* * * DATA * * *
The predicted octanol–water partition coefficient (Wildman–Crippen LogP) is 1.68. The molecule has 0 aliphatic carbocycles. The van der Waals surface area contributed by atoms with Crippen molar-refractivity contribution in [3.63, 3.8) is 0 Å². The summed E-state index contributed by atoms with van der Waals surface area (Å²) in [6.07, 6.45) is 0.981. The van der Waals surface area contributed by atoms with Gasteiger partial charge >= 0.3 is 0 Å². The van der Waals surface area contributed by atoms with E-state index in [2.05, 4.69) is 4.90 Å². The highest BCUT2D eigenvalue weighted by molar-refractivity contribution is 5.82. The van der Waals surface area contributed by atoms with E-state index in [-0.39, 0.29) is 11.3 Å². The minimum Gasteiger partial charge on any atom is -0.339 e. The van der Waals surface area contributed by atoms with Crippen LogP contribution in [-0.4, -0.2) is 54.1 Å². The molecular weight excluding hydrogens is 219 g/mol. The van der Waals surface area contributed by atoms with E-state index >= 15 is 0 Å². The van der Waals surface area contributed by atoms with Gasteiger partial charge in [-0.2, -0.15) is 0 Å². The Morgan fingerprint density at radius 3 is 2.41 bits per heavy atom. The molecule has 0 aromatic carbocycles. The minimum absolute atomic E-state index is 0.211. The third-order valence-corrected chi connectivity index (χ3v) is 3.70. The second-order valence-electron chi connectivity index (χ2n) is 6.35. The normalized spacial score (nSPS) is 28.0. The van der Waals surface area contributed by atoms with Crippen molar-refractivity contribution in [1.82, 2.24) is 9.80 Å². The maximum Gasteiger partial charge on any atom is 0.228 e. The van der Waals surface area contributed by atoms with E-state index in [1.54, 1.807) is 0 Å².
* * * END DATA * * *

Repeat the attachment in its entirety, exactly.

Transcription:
The predicted octanol–water partition coefficient (Wildman–Crippen LogP) is 1.68. The molecule has 0 aliphatic carbocycles. The van der Waals surface area contributed by atoms with Crippen molar-refractivity contribution in [3.63, 3.8) is 0 Å². The summed E-state index contributed by atoms with van der Waals surface area (Å²) in [6.07, 6.45) is 0.981. The van der Waals surface area contributed by atoms with Gasteiger partial charge >= 0.3 is 0 Å². The van der Waals surface area contributed by atoms with E-state index in [2.05, 4.69) is 4.90 Å². The highest BCUT2D eigenvalue weighted by molar-refractivity contribution is 5.82. The van der Waals surface area contributed by atoms with E-state index in [-0.39, 0.29) is 11.3 Å². The minimum Gasteiger partial charge on any atom is -0.339 e. The van der Waals surface area contributed by atoms with Crippen LogP contribution in [-0.4, -0.2) is 54.1 Å². The molecular weight excluding hydrogens is 219 g/mol. The van der Waals surface area contributed by atoms with E-state index >= 15 is 0 Å². The van der Waals surface area contributed by atoms with Gasteiger partial charge in [-0.2, -0.15) is 0 Å². The Morgan fingerprint density at radius 3 is 2.41 bits per heavy atom. The molecule has 0 aromatic carbocycles. The minimum absolute atomic E-state index is 0.211. The third-order valence-corrected chi connectivity index (χ3v) is 3.70. The second-order valence-electron chi connectivity index (χ2n) is 6.35. The normalized spacial score (nSPS) is 28.0. The van der Waals surface area contributed by atoms with Crippen molar-refractivity contribution in [1.82, 2.24) is 9.80 Å². The maximum Gasteiger partial charge on any atom is 0.228 e. The van der Waals surface area contributed by atoms with E-state index in [1.54, 1.807) is 0 Å².